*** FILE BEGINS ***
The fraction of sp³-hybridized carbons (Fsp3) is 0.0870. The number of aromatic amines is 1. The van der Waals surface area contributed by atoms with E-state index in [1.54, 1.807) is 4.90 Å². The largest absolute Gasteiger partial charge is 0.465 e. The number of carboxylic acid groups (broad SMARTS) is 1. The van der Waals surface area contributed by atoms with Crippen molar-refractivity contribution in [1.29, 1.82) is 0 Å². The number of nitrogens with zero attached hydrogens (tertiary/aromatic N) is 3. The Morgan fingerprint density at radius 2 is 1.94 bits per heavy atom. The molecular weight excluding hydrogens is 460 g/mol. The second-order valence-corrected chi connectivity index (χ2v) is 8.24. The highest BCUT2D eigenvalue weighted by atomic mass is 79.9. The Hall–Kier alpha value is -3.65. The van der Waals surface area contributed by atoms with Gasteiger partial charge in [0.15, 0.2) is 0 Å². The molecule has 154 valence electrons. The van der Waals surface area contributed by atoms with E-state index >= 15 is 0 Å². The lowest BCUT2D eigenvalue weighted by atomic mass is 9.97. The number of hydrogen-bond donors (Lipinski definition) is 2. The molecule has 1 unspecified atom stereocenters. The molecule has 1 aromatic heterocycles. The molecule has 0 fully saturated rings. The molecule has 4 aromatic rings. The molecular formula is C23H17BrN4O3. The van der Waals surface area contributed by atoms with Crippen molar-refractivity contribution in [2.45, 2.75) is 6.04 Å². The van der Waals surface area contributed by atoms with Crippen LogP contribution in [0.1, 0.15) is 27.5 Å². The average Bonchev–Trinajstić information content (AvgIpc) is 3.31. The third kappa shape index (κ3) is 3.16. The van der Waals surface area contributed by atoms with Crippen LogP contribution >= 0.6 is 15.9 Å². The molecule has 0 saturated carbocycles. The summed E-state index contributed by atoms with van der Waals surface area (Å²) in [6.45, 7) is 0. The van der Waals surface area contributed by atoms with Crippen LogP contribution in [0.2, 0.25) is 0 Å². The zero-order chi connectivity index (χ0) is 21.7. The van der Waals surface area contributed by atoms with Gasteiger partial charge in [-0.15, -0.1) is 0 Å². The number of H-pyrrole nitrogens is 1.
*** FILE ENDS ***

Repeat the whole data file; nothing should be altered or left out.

The fraction of sp³-hybridized carbons (Fsp3) is 0.0870. The number of aromatic amines is 1. The van der Waals surface area contributed by atoms with E-state index in [1.54, 1.807) is 4.90 Å². The largest absolute Gasteiger partial charge is 0.465 e. The number of carboxylic acid groups (broad SMARTS) is 1. The van der Waals surface area contributed by atoms with Crippen molar-refractivity contribution in [1.29, 1.82) is 0 Å². The number of nitrogens with zero attached hydrogens (tertiary/aromatic N) is 3. The Morgan fingerprint density at radius 2 is 1.94 bits per heavy atom. The molecular weight excluding hydrogens is 460 g/mol. The second-order valence-corrected chi connectivity index (χ2v) is 8.24. The highest BCUT2D eigenvalue weighted by atomic mass is 79.9. The Hall–Kier alpha value is -3.65. The van der Waals surface area contributed by atoms with Gasteiger partial charge in [0.15, 0.2) is 0 Å². The molecule has 154 valence electrons. The van der Waals surface area contributed by atoms with E-state index >= 15 is 0 Å². The lowest BCUT2D eigenvalue weighted by atomic mass is 9.97. The number of hydrogen-bond donors (Lipinski definition) is 2. The molecule has 1 unspecified atom stereocenters. The molecule has 1 aromatic heterocycles. The molecule has 0 fully saturated rings. The molecule has 4 aromatic rings. The molecular formula is C23H17BrN4O3. The van der Waals surface area contributed by atoms with Crippen molar-refractivity contribution in [2.45, 2.75) is 6.04 Å². The van der Waals surface area contributed by atoms with Crippen LogP contribution in [0.1, 0.15) is 27.5 Å². The average Bonchev–Trinajstić information content (AvgIpc) is 3.31. The third kappa shape index (κ3) is 3.16. The van der Waals surface area contributed by atoms with Crippen LogP contribution >= 0.6 is 15.9 Å². The molecule has 0 saturated carbocycles. The summed E-state index contributed by atoms with van der Waals surface area (Å²) in [6.45, 7) is 0. The van der Waals surface area contributed by atoms with Crippen LogP contribution in [0.2, 0.25) is 0 Å². The zero-order chi connectivity index (χ0) is 21.7. The van der Waals surface area contributed by atoms with Gasteiger partial charge in [-0.15, -0.1) is 0 Å². The number of H-pyrrole nitrogens is 1.